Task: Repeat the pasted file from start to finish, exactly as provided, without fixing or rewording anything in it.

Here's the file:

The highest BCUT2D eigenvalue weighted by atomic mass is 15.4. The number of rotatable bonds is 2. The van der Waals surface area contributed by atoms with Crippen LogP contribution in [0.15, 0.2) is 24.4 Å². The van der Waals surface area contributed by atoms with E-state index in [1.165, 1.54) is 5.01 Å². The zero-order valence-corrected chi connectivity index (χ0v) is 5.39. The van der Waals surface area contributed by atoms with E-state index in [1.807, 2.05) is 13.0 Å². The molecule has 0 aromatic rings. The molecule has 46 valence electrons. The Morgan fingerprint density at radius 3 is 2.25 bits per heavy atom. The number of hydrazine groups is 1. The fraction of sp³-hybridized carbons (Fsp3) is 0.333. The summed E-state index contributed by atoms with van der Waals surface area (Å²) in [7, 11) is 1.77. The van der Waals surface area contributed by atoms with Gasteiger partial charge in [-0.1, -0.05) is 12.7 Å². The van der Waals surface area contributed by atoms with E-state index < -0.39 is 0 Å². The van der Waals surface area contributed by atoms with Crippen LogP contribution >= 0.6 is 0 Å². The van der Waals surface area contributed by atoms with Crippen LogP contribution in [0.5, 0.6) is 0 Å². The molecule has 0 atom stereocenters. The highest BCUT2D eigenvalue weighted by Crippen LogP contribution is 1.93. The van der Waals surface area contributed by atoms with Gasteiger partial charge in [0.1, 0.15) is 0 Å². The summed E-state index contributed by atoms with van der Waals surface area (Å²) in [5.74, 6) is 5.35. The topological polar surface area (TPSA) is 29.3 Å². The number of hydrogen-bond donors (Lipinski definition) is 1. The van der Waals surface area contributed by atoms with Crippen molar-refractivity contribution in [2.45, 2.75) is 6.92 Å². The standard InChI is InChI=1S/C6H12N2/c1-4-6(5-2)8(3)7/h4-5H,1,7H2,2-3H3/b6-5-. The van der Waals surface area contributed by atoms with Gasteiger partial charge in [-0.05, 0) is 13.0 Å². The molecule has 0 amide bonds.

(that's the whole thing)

The highest BCUT2D eigenvalue weighted by atomic mass is 15.4. The number of rotatable bonds is 2. The van der Waals surface area contributed by atoms with Crippen LogP contribution in [0.15, 0.2) is 24.4 Å². The van der Waals surface area contributed by atoms with E-state index in [1.165, 1.54) is 5.01 Å². The zero-order valence-corrected chi connectivity index (χ0v) is 5.39. The van der Waals surface area contributed by atoms with E-state index in [1.807, 2.05) is 13.0 Å². The molecule has 0 aromatic rings. The molecule has 46 valence electrons. The Morgan fingerprint density at radius 3 is 2.25 bits per heavy atom. The number of hydrazine groups is 1. The fraction of sp³-hybridized carbons (Fsp3) is 0.333. The summed E-state index contributed by atoms with van der Waals surface area (Å²) in [7, 11) is 1.77. The van der Waals surface area contributed by atoms with Gasteiger partial charge in [-0.1, -0.05) is 12.7 Å². The van der Waals surface area contributed by atoms with E-state index < -0.39 is 0 Å². The van der Waals surface area contributed by atoms with Crippen LogP contribution >= 0.6 is 0 Å². The van der Waals surface area contributed by atoms with Crippen LogP contribution in [0.5, 0.6) is 0 Å². The molecule has 0 atom stereocenters. The highest BCUT2D eigenvalue weighted by Crippen LogP contribution is 1.93. The van der Waals surface area contributed by atoms with Gasteiger partial charge in [0.1, 0.15) is 0 Å². The summed E-state index contributed by atoms with van der Waals surface area (Å²) in [5.74, 6) is 5.35. The topological polar surface area (TPSA) is 29.3 Å². The number of hydrogen-bond donors (Lipinski definition) is 1. The van der Waals surface area contributed by atoms with Crippen molar-refractivity contribution in [2.45, 2.75) is 6.92 Å². The standard InChI is InChI=1S/C6H12N2/c1-4-6(5-2)8(3)7/h4-5H,1,7H2,2-3H3/b6-5-. The van der Waals surface area contributed by atoms with Gasteiger partial charge in [-0.05, 0) is 13.0 Å². The molecule has 0 amide bonds.